Intervention: Redress of Barriers
The constructs presented above provide the institution with typical barriers to good intentions. My point is that good intentions are not enough. The engagement of family systems must be data-based and predictive as well as intentional. A mountain of community data including family level data exists from sources such as the National Center for Educational Statistics (NCES), Annie E Casey Foundation, and the US Census to name just a few. Because of reporting needs, the school district/corporation, city government, and state data centers also hold a great deal of useful information to inform predictions about the families that will comprise a school population in any given year.
The job of the institution is to utilize this data, predictive models, and human resource capability to plan interventions to meet the expected needs of the family systems that will connect with the school. In addition to new programs, ensure that policies and procedures promote sustainable approaches to trauma/experience, expectation/attribution, and risk/resilience. Modify policies that create choice architectures that structure families into an adversarial relationship with the school.
I love the word “redress.” It conveys exactly the cognitive restructuring to be achieved by the institution. Rather than the crew-cut drill sergeant in fatigues, structure the loving grandmother in the flower print. Drug sniffing dogs in the halls (I have witnessed!) does not convey peace and safety. Fresh baked cookies would do a much better job communicating a caring atmosphere.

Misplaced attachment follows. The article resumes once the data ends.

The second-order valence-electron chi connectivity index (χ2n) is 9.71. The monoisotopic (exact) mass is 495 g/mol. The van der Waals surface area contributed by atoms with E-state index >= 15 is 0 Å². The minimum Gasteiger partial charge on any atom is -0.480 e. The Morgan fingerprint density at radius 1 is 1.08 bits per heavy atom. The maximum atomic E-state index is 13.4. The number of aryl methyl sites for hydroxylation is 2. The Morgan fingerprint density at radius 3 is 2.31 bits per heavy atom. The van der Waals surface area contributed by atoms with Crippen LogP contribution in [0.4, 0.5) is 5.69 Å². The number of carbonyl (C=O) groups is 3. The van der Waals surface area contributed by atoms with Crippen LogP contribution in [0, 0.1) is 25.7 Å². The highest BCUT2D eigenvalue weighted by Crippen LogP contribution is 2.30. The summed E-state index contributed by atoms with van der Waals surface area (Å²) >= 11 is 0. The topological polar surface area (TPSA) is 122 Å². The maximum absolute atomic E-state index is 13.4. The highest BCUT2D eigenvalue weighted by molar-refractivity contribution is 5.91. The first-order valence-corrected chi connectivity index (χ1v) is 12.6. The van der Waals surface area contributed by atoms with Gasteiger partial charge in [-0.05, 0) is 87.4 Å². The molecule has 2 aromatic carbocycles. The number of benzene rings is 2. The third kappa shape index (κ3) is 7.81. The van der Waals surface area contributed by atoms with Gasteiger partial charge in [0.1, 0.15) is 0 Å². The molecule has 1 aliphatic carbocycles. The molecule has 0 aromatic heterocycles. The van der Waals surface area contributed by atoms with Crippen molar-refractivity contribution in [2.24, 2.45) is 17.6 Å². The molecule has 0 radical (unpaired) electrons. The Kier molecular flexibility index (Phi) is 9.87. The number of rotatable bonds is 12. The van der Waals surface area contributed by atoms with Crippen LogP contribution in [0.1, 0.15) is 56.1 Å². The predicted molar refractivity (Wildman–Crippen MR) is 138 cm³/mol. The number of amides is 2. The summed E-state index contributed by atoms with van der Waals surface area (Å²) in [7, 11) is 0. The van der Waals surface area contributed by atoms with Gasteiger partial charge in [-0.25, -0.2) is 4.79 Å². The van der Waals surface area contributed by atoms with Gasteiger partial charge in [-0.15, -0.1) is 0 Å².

The redress should have some standard features so that families and community can expect certain annual events. Consider the common barriers and the data about your families and community. In addition to the culture embodied in teacher-student interaction and policies and procedures, create large scale events that promote sustainable choice architecture in response to the barriers.
Some impressive examples I have seen over the years include Young Authors Conferences, Design Contests, Science Fairs, Talent Shows, School-wide Plays, and Service/Volunteer Projects & Awards. Even a weekly assembly, a typical daily announcements approach, recess and/or lunch time activities or allowances can be used to communicate the culture of caring, support, and learning. Maintain a database of the hobbies, training, or expertise of parents. Integrate parents as part of the system in their areas of expertise. Provide training in areas of interest. Intentionally develop the community through partnerships with community agencies to develop and inform parents. Win families to the side of the institution by meeting their needs and offering actual, real value to the partnership.
[Michael A. Wright, PhD, LAPSW is MAWMedia Group President. An individual and institutional consultant, Wright has over 16 years and dozens of consulting contracts completed. For educators, associations, and organizations, Dr. Wright offers curriculum, online strategy, and capital development consultations. Contact Dr. Wright here!]